With thanks to Mary Schmich of the Chicago Tribune, whose column for Sunday, April 11, listed parts of nine of her favorite poems, I’m joining in her celebration of National Poetry Month by listing at least part of ten of mine. (Catch up with the original column here.) I’ll include every word of the shorter poems.
“Epistle to a Young Friend,” by Robert Burns. Here’s a verse that helps keep me on the straight and narrow path, even as I remember that the poem ends with Burns’ hope that the young man he wrote to would follow the advice better than the advisor did:
The fear o’ hell’s a hangman’s whip,
To haud the wretch in order;
But where ye feel your honour grip,
Let that aye be your border;
Its slightest touches, instant pause-
Debar a’ side-pretences;
And resolutely keep its laws,
“Address to a Haggis,” by Robert Burns. Some people talk to their food, but Burns wrote to his, in this case — and I’m with him, well is it worthy of a grace as long’s my arm. It’s firmly in the Scots dialect, but easy Anglicized versions came up with an Internet search. It’s one of the funnier poems I’ve ever heard, and my dad could get every laugh out of it every year. (I did my best in his honor in 2020.)
“My Shadow,” by Robert Louis Stevenson. I got started on poetry early, thanks to Stevenson’s “A Child’s Garden of Verses.” “My Shadow” is as familiar as its subject to generations of readers who may not even remember its author, but they remember its first verse:
I have a little shadow that goes in and out with me,
And what can be the use of him is more than I can see.
He is very, very like me from the heels up to the head;
And I see him jump before me, when I jump into my bed.
“The Swing,” by Robert Louis Stevenson. No matter your age or how long it’s been since you tried one, I challenge you to sit on a playground swing and not think of this:
How do you like to go up in a swing,
Up in the air so blue?
Oh, I do think it the pleasantest thing
Ever a child can do!
“If,” by Rudyard Kipling. If you can keep your head when all about you/Are losing theirs and blaming it on you, chances are you learned it from this Kipling treasure.
“Recessional,” by Rudyard Kipling. If around Veterans Day or Memorial Day you see something marked “Lest We Forget,” it isn’t properly used if all it’s calling for is remembering soldiers, sailors and marines who have died. Kipling’s “Recessional,” written in 1897, brings forward the warning in Deuteronomy 6:12, a call to beware forgetting God’s care. Each stanza of “Recessional” ends with “Lord God of Hosts, be with us yet/Lest we forget — lest we forget!” — each stanza, that is, until the last:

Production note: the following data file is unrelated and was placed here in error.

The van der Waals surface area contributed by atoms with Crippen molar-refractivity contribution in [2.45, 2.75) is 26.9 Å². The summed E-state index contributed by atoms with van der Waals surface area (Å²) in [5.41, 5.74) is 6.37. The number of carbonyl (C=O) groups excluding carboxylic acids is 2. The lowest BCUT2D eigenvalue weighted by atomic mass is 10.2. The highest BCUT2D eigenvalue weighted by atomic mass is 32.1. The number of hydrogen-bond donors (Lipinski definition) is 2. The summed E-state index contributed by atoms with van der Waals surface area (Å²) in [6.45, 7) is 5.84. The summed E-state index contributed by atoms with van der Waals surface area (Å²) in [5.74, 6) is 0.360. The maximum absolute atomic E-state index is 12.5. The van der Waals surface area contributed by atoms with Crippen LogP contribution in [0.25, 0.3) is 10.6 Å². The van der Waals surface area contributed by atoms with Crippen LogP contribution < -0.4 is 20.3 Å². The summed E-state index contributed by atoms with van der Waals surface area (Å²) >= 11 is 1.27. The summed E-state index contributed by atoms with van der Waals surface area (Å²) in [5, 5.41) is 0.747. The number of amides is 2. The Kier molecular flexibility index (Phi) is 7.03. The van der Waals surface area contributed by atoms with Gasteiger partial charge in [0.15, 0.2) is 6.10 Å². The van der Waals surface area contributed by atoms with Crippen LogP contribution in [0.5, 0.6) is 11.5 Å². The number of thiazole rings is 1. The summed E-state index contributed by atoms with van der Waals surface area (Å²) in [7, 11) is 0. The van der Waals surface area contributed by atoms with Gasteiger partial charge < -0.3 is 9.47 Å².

For frantic boast and foolish word—
Thy mercy on Thy People, Lord!
“In Flanders Fields,” by Lt. Col. John McCrae. I’ve written elsewhere about this powerful poem. I recited it at a concert honoring the centennial of the end of World War I in November 2018, and I won’t soon forget practicing here at home and glimpsing a portrait of my great-grandparents, my grandmother, and her sisters and brothers. My two great-uncles died in World War I, and at the concert, I recited as if speaking to them:
In Flanders fields the poppies blow
Between the crosses, row on row,
That mark our place; and in the sky
The larks, still bravely singing, fly
Scarce heard amid the guns below.
“The Daffodils,” by William Wordsworth. It’s not just a poem about the beauty of a a field of daffodils — it’s also about the wonder and joy of a good memory. It’s taken me until this masked spring to really enjoy being around daffodils, thanks to my pollen allergy, but I recognized the part about beautiful memories many nostalgic years ago:
For oft, when on my couch I lie
In vacant or in pensive mood,
They flash upon that inward eye
Which is the bliss of solitude;
And then my heart with pleasure fills,
And dances with the daffodils.
“Comment,” by Dorothy Parker. Don’t worry, not everything on my list is going to be Serious (even though it IS my list). Sometimes I like a little fun (or I hope it’s fun!), like this whole poem by Dorothy Parker:
Oh, life is a glorious cycle of song,
A medley of extemporanea;
And love is a thing that can never go wrong;
And I am Marie of Roumania.
“Celery,” by Ogden Nash, is a another short treat. I love Nash’s funny poetry in general, but so many of my favorites are for different times of year than this. Here’s his little dietary advice:
Develops the jaw,
But celery, stewed,
Is more quietly chewed.
There’s my list! Additions are welcome in the comments.
Margaret Serious has a page on Facebook.